Subaru parks plans to make 58,000 cars due to brakes on silicon supply chain

Workers to get earlier, longer, holiday, probably paid (fingers crossed)


Japanese auto-maker Subaru announced Monday that it is making “production adjustments” - aka making fewer cars - due to semiconductor supply chain issues.

The decision impacts the Yajima plant in Gunma Prefecture, which makes the Legacy sedan and Forester SUV. The factory was scheduled for a holiday break to commemorate Japan’s Golden Week on April 28. It will now stop production 13 working days early on 10 April. Production lines will resume on May 10, turning a two-week scheduled break into a month-long pause. Production at other plants is not affected. Subaru has previously continued to pay workers during unscheduled breaks in production, so staff may not have a horrible time of it during their extended breaks.

The Japanese automaker already cut its production plan for this fiscal year by around 48,000 vehicles due to the chip crisis. The newly scheduled break in production will subtract another 10,000 vehicles from showrooms.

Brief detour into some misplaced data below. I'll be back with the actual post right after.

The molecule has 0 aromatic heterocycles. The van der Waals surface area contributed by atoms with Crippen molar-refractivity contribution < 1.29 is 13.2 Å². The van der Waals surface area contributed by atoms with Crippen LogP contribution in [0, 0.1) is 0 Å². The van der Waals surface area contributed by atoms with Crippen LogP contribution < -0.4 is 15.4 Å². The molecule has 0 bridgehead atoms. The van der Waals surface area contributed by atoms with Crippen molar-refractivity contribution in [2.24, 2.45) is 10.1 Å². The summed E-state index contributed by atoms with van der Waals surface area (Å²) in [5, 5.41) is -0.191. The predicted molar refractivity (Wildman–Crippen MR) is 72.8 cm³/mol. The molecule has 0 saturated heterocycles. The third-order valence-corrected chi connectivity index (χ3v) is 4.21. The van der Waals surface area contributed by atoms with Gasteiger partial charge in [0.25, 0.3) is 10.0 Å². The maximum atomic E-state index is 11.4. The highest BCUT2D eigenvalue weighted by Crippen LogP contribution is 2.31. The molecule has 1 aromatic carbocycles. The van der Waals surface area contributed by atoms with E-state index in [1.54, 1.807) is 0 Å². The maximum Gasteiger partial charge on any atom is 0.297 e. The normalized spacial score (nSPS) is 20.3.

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“The impact on the Company’s consolidated financial performance is yet to be determined. We will make a further announcement if deemed necessary,” said Subaru in a canned statement [PDF].

Subaru joins a number of other car manufacturers that have cut production due to the global semiconductor drought.

Although Subaru hasn't named the exact components that are causing it trouble, the auto-maker's EyeSight semi-autonomous driving tech a big part of its sales pitch and appears in all but five of the company’s 42 models. The system uses cameras and other sensors to automatically slow vehicles if they appear destined for a rear-end accident, or leave a lane. ®


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